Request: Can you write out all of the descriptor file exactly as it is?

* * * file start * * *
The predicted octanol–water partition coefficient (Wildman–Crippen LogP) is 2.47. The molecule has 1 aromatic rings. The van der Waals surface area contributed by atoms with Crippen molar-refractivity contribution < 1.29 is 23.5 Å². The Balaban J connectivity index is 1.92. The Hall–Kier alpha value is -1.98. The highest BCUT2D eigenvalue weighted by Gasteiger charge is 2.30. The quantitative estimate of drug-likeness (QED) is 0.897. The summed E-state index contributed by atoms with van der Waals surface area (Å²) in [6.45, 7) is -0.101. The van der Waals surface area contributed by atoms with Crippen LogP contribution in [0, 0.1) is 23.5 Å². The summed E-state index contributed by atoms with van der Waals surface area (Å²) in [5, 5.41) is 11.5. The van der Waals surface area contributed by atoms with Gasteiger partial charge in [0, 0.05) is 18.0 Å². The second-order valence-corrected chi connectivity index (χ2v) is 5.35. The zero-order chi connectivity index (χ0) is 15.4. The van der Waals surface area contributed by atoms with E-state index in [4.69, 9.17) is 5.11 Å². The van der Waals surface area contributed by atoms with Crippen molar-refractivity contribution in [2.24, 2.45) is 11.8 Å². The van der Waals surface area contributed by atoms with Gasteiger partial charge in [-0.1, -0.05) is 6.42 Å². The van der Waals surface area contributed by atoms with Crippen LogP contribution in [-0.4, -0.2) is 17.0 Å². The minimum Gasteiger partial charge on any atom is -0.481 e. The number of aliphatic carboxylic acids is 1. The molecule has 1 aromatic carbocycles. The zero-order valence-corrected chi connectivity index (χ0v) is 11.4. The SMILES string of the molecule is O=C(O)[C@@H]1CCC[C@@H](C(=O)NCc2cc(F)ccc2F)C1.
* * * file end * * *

The predicted octanol–water partition coefficient (Wildman–Crippen LogP) is 2.47. The molecule has 1 aromatic rings. The van der Waals surface area contributed by atoms with Crippen molar-refractivity contribution < 1.29 is 23.5 Å². The Balaban J connectivity index is 1.92. The Hall–Kier alpha value is -1.98. The highest BCUT2D eigenvalue weighted by Gasteiger charge is 2.30. The quantitative estimate of drug-likeness (QED) is 0.897. The summed E-state index contributed by atoms with van der Waals surface area (Å²) in [6.45, 7) is -0.101. The van der Waals surface area contributed by atoms with Crippen LogP contribution in [0, 0.1) is 23.5 Å². The summed E-state index contributed by atoms with van der Waals surface area (Å²) in [5, 5.41) is 11.5. The van der Waals surface area contributed by atoms with Gasteiger partial charge in [0, 0.05) is 18.0 Å². The second-order valence-corrected chi connectivity index (χ2v) is 5.35. The zero-order chi connectivity index (χ0) is 15.4. The van der Waals surface area contributed by atoms with E-state index in [4.69, 9.17) is 5.11 Å². The van der Waals surface area contributed by atoms with Crippen molar-refractivity contribution in [2.24, 2.45) is 11.8 Å². The van der Waals surface area contributed by atoms with Gasteiger partial charge in [-0.1, -0.05) is 6.42 Å². The van der Waals surface area contributed by atoms with Crippen LogP contribution in [-0.4, -0.2) is 17.0 Å². The minimum Gasteiger partial charge on any atom is -0.481 e. The number of aliphatic carboxylic acids is 1. The molecule has 1 aromatic carbocycles. The zero-order valence-corrected chi connectivity index (χ0v) is 11.4. The SMILES string of the molecule is O=C(O)[C@@H]1CCC[C@@H](C(=O)NCc2cc(F)ccc2F)C1.